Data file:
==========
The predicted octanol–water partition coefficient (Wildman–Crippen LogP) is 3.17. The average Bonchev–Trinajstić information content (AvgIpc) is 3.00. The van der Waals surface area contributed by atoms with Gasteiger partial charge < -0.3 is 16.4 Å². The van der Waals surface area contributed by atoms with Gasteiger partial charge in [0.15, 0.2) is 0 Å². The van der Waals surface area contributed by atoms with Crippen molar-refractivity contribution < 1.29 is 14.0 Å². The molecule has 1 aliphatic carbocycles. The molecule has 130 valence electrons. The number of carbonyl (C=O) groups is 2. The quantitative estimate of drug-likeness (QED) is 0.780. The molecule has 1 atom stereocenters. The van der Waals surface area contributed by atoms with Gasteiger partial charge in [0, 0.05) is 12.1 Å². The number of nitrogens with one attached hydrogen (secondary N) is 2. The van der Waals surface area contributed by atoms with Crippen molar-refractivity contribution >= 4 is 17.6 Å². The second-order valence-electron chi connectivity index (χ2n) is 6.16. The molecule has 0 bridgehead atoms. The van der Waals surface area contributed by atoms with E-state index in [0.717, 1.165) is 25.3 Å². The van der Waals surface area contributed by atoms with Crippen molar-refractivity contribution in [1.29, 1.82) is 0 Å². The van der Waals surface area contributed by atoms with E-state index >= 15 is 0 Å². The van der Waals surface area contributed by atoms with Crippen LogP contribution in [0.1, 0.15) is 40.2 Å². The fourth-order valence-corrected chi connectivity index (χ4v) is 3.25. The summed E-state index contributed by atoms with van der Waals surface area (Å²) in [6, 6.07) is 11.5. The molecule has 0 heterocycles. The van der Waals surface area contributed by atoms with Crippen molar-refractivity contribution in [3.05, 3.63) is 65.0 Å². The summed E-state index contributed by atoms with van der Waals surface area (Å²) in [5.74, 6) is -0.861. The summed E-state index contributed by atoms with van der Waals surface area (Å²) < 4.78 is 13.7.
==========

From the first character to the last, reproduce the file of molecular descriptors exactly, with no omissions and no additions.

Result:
The predicted octanol–water partition coefficient (Wildman–Crippen LogP) is 3.17. The average Bonchev–Trinajstić information content (AvgIpc) is 3.00. The van der Waals surface area contributed by atoms with Gasteiger partial charge < -0.3 is 16.4 Å². The van der Waals surface area contributed by atoms with Gasteiger partial charge in [0.15, 0.2) is 0 Å². The van der Waals surface area contributed by atoms with Crippen molar-refractivity contribution < 1.29 is 14.0 Å². The molecule has 1 aliphatic carbocycles. The molecule has 130 valence electrons. The number of carbonyl (C=O) groups is 2. The quantitative estimate of drug-likeness (QED) is 0.780. The molecule has 1 atom stereocenters. The van der Waals surface area contributed by atoms with Gasteiger partial charge in [0, 0.05) is 12.1 Å². The number of nitrogens with one attached hydrogen (secondary N) is 2. The van der Waals surface area contributed by atoms with Crippen molar-refractivity contribution >= 4 is 17.6 Å². The second-order valence-electron chi connectivity index (χ2n) is 6.16. The molecule has 0 bridgehead atoms. The van der Waals surface area contributed by atoms with E-state index in [0.717, 1.165) is 25.3 Å². The van der Waals surface area contributed by atoms with Crippen molar-refractivity contribution in [1.29, 1.82) is 0 Å². The van der Waals surface area contributed by atoms with E-state index >= 15 is 0 Å². The van der Waals surface area contributed by atoms with Crippen LogP contribution in [0.1, 0.15) is 40.2 Å². The fourth-order valence-corrected chi connectivity index (χ4v) is 3.25. The summed E-state index contributed by atoms with van der Waals surface area (Å²) in [6, 6.07) is 11.5. The molecule has 0 heterocycles. The van der Waals surface area contributed by atoms with Crippen molar-refractivity contribution in [3.05, 3.63) is 65.0 Å². The summed E-state index contributed by atoms with van der Waals surface area (Å²) in [5.74, 6) is -0.861. The summed E-state index contributed by atoms with van der Waals surface area (Å²) < 4.78 is 13.7.